Wednesday, October 30, 2013

The Dark Between

The Dark Between
by Sonia Gensler
Knopf Books for Young Readers, 2013
Audience:  Grades 7 to 10
ISBN:  9780375867023
Publication Date: August 27, 2013

Kate Poole finds herself without a situation after the medium she worked for threw her out.  Asher Beale has run from his family and finds himself at the doorstep of a family friend.  Elsie Atherton has been drugged to control a condition that embarrasses her family.  These three unlikely companions find themselves together at Summerfield College in the care of Mr. and Mrs. Thompson, members of The Metaphysical Society.  Elsie can go into a type of seizure and commune with ghosts, which Kate believes is possible, while Asher remains a skeptic.  Once people start dying near the college grounds, and more members of the society become suspect, Elsie starts to seek out her abilities to talk with the dead and find out who killed them.  But the truth is especially difficult to hear.  Readers that enjoy historical fiction and romance will find enough to entertain them, while those looking for more paranormal fiction will be disappointed.

It started out well enough, honestly.  Kate was employed by a devious medium.  She was part of a network of detectives and "ghosts".  Her job was ruined by members of the Metaphysical Society who had come to discredit her employer.  Even after that, with Elsie's abilities, this still proved to be a serviceable paranormal story, but there is too much inaction between meetings with the dead to truly make this a shivery book.  Be warned, there are spoilers.

Since the story is told by Kate, Asher, and Elsie, there is not much consistency of voice.  I always prefer that when multiple narrators are used, that they each have their own chapters, but that was not the case here.  They wove in and out of chapters and sections with little warning.  Although this type of device can add greater depth, it can also leave the reader feeling unmoored, which was the case this time.

The plot was bland, which could be in part due to the setting.  Everyone is so worried about propriety that they cannot execute a proper plot to find the killer, not until the very, very end, when the rules suddenly no longer matter.  

Spoilers:  Let's talk about the killer-Simon Wakeham.  (I just saved you several hours of reading)  He is a likable gentleman, driven to madness by the death of his lover, but he also seduced Elsie for her abilities as well.  Granted, Elsie was a very willing participate in the seduction, but still.  Part of what he is doing is actual medical research that most readers will realize became lifesaving technology, but he just wants to contact his old flame.  Elsie, meanwhile, has forged some type of psychic connection to him after the fire that she hides from Asher and Kate, leaving this lackluster book wide open for a sequel.  Please no!  This book put me to sleep on several occasions (that and the world series-GO SOX!) so I cannot imagine what sluggish plot would surround the few remaining loose ends.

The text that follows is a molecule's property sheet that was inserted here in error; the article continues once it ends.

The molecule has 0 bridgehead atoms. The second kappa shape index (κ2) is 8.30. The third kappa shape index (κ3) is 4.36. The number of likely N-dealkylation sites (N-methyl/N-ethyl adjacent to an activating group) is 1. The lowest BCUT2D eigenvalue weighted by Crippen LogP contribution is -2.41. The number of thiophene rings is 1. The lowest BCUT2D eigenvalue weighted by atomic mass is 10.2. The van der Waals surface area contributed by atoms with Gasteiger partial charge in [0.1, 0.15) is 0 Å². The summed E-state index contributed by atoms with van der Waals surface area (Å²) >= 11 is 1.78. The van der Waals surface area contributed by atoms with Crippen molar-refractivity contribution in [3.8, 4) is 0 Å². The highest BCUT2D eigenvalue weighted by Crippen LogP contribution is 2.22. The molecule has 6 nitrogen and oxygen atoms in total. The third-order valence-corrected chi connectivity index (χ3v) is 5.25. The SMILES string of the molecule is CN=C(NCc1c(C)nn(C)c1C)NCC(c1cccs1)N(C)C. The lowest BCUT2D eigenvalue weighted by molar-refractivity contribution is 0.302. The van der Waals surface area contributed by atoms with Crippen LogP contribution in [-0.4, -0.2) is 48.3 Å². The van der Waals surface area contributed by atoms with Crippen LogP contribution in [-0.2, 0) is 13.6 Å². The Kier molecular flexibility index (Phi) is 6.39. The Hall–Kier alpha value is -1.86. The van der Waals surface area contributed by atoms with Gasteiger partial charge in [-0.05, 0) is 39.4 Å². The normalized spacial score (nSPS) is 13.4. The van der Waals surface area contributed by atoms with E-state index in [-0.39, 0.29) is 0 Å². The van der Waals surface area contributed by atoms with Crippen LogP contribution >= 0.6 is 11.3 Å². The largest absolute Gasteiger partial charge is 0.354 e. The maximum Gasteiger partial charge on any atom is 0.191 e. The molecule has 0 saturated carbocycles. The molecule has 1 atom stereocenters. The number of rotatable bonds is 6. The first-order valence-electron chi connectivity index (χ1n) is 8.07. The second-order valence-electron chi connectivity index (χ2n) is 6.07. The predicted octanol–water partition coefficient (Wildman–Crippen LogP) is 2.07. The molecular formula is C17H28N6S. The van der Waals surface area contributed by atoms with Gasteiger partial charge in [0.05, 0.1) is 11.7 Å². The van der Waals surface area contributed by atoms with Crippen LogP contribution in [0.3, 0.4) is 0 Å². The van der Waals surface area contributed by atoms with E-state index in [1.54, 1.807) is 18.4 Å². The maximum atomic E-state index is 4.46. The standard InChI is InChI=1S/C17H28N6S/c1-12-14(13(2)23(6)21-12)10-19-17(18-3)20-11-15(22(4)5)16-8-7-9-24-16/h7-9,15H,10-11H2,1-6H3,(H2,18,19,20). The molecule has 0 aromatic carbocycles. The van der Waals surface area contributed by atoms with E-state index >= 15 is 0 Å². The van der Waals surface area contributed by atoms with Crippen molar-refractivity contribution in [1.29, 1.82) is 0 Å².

Nope, just skip it.  I know this is commonly listed as a read-a-like for The Diviners, which is exactly why I read it, but it just doesn't live up to the excitement and intensity that fans will require.  It's more historical fiction for historical fiction sake.  And I never sign on for a book that is only historical fiction.  It has to have something else, like paranormal twists, steampunk adventures, wild romances, crazed mysteries, or cake.  Lots of cake.  

If you're a fan of the early 20th century London, then fine, give it a go.  If you want something spooky to keep you up at night, then pass.  The only this scary about this book is that I actually paid for it.  Booo.

Happy Reading!


  1. I felt the exact same way about this book. I'm glad I wasn't the only one. There was way too much focus on world building. I heard the author speak about this book and she said Cambridge was a character in the book. Yeah, it was. Think about all the wasted setting description space that could have been focused on the murder. That would've been more interesting. Kate was the only one I liked too, because she wasn't all about being proper. Sigh. I was really hoping to like this one.

    1. I don't mind when setting becomes a character, and would prefer that some books give more attention to setting (cough-Magnolia League-cough) but you said it, there was too much focus on setting and not enough focus on plot. Thanks for stopping by my blog!